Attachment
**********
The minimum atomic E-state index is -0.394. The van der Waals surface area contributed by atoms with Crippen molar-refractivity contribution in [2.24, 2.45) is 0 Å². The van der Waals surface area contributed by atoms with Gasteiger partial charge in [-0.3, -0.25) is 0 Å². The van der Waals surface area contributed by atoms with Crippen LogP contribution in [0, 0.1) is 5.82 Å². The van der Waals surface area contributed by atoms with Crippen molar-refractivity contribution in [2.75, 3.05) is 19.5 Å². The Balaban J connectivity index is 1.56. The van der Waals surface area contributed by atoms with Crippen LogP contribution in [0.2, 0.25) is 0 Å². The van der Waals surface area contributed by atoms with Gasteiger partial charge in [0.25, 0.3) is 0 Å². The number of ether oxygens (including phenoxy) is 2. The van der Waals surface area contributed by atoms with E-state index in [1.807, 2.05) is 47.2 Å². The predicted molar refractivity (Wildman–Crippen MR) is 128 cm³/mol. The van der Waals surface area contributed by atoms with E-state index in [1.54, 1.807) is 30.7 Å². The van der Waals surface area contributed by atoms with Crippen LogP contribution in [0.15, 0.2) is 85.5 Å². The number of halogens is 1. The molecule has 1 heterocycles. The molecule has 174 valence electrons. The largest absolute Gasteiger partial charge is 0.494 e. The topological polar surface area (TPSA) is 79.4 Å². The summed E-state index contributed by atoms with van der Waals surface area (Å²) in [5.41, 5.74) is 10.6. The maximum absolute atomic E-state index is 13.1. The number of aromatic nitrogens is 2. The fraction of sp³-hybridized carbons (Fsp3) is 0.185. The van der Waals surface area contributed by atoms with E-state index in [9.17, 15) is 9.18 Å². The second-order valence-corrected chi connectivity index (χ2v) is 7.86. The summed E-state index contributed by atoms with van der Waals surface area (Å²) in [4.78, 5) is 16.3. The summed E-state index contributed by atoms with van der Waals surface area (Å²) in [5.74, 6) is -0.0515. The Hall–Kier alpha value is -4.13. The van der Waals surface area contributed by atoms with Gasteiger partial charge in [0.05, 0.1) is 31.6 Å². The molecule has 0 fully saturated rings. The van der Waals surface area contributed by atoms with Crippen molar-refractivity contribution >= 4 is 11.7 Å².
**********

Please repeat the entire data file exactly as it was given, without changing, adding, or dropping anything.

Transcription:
The minimum atomic E-state index is -0.394. The van der Waals surface area contributed by atoms with Crippen molar-refractivity contribution in [2.24, 2.45) is 0 Å². The van der Waals surface area contributed by atoms with Gasteiger partial charge in [-0.3, -0.25) is 0 Å². The van der Waals surface area contributed by atoms with Crippen LogP contribution in [0, 0.1) is 5.82 Å². The van der Waals surface area contributed by atoms with Crippen molar-refractivity contribution in [2.75, 3.05) is 19.5 Å². The Balaban J connectivity index is 1.56. The van der Waals surface area contributed by atoms with Crippen LogP contribution in [0.2, 0.25) is 0 Å². The van der Waals surface area contributed by atoms with Gasteiger partial charge in [0.25, 0.3) is 0 Å². The number of ether oxygens (including phenoxy) is 2. The van der Waals surface area contributed by atoms with E-state index in [1.807, 2.05) is 47.2 Å². The predicted molar refractivity (Wildman–Crippen MR) is 128 cm³/mol. The van der Waals surface area contributed by atoms with E-state index in [1.54, 1.807) is 30.7 Å². The van der Waals surface area contributed by atoms with Crippen LogP contribution in [0.15, 0.2) is 85.5 Å². The number of halogens is 1. The molecule has 1 heterocycles. The molecule has 174 valence electrons. The largest absolute Gasteiger partial charge is 0.494 e. The topological polar surface area (TPSA) is 79.4 Å². The summed E-state index contributed by atoms with van der Waals surface area (Å²) in [5.41, 5.74) is 10.6. The maximum absolute atomic E-state index is 13.1. The number of aromatic nitrogens is 2. The fraction of sp³-hybridized carbons (Fsp3) is 0.185. The van der Waals surface area contributed by atoms with E-state index in [9.17, 15) is 9.18 Å². The second-order valence-corrected chi connectivity index (χ2v) is 7.86. The summed E-state index contributed by atoms with van der Waals surface area (Å²) in [4.78, 5) is 16.3. The summed E-state index contributed by atoms with van der Waals surface area (Å²) in [5.74, 6) is -0.0515. The Hall–Kier alpha value is -4.13. The van der Waals surface area contributed by atoms with Gasteiger partial charge in [0.05, 0.1) is 31.6 Å². The molecule has 0 fully saturated rings. The van der Waals surface area contributed by atoms with Crippen molar-refractivity contribution >= 4 is 11.7 Å².